Sabally predicts failure for army rice project
By Sainey Darboe:
Former Secretary General and head of civil service under president Jammeh, Momodou Sabally, has questioned the army’s readiness to mobilize financial and human resources for its much-touted foray into agriculture with a South African company.
The project ,according to the army chief Masanneh Kinteh, will see AGCO Corporation work in close collaboration with his men and women in uniform to achieve food security in The Gambia. The cost of the project is estimated at $125M.
Incredulous at the confident declarations of hope for the project’s success, Sabally inquired of the Army Chief:
“Is it really true that your institution is ready for a multi million dollar engagement with a company based in South Africa, with the illusion of ending rice importation into The Gambia?
Commander, this development is certainly startling for me because we all know that our army, as at now, is not fit for the purpose [for which] it was morally and legally set up due to myriad reasons that are not the fault of the average officer. Is your army a united and structurally sound institution during this transitional period we are all trudging through? Is the level of morale high enough and does the high command enjoy a healthy relationship with the men and women in the ranks as at now?”.
Sabally postulated that the continued presence of peace keeping forces in the face of excessively tardy security reform process puts the army’s lack of preparedness in stark relief.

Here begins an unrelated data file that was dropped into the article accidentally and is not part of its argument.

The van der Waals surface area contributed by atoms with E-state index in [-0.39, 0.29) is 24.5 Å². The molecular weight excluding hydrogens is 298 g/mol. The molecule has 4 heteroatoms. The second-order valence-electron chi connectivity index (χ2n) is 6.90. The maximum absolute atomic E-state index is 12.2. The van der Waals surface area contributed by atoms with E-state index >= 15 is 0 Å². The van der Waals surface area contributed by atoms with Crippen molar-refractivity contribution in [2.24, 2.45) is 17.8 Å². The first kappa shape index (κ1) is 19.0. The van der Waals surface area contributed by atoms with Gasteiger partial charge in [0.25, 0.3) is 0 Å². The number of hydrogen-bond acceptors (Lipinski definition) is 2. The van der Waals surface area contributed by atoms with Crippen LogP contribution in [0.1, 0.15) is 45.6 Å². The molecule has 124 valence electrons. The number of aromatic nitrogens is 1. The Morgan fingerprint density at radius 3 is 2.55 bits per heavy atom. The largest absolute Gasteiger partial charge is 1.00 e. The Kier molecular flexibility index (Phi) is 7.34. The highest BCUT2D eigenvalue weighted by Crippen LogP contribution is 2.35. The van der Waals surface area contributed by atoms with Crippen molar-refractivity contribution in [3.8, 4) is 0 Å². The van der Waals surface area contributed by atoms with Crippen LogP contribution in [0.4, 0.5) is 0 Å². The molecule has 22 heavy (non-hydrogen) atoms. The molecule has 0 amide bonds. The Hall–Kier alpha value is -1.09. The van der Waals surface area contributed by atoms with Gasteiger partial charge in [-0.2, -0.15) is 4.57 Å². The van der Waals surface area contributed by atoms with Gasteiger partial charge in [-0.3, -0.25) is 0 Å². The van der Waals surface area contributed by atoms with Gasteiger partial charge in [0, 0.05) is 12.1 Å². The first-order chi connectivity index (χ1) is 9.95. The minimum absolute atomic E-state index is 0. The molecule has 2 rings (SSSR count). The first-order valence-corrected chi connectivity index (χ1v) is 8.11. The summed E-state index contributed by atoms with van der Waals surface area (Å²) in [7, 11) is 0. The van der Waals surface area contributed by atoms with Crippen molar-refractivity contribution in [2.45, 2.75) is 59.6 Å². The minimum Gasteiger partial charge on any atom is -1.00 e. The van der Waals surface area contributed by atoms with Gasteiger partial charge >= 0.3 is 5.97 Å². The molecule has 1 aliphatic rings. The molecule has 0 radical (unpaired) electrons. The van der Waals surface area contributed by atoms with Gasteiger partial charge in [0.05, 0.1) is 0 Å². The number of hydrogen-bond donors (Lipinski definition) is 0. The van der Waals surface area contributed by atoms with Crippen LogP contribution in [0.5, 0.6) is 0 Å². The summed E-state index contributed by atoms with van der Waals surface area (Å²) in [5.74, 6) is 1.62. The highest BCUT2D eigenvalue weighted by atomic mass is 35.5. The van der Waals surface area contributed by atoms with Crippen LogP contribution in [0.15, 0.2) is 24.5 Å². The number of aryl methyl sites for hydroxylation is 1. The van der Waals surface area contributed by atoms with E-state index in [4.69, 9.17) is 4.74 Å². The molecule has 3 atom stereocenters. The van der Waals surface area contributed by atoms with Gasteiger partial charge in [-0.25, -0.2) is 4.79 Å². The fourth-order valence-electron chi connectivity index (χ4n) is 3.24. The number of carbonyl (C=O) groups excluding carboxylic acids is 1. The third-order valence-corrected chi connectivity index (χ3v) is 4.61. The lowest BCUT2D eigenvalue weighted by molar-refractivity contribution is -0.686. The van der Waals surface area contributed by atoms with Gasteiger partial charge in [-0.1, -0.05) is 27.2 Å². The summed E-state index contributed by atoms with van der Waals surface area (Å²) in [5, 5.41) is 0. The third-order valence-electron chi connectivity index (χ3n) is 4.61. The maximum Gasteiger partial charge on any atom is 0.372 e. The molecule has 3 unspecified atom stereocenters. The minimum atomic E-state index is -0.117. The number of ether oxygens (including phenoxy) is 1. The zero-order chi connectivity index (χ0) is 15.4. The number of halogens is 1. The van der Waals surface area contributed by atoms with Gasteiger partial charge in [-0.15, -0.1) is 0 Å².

“In view of all the above concerns and the fact that we have a foreign force in town to guarantee our security while our fledging security sector reform process remains everything but a success; what makes you think that The Gambia Armed Forces can embark on such a daunting adventure and make a success out of the project?
I definitely need answers to these questions. Or better still, the public deserves some level of clarification in the face of such monumental obfuscation.
The dearth of necessary information coming from your end makes this whole project suspect. And please do not expect me to believe that a commercial entity will commit millions of dollars towards a project like this without our country coming up with matching resources or guarantees (sovereign or otherwise) to cover the risks on the side of the capitalists”.
The economist who also had a stint as director of budget predicts a trajectory of failure for the new project as was the case for its predecessors in regimes past.
While making a chilling prognostication for the project, he said: “In the absence of credible and reassuring answers to the foregoing questions, I can assure you that this project you intend to embark upon is very likely going to join others, like the infamous Jahali Pacharr Project, in the grave yard of failed agricultural misadventures dating back to the Jawara era.
To be fair, you have one thing in your favour should you go ahead with this project but that thing may be a necessary condition but it doesn’t constitute a sufficient prerequisite for success”.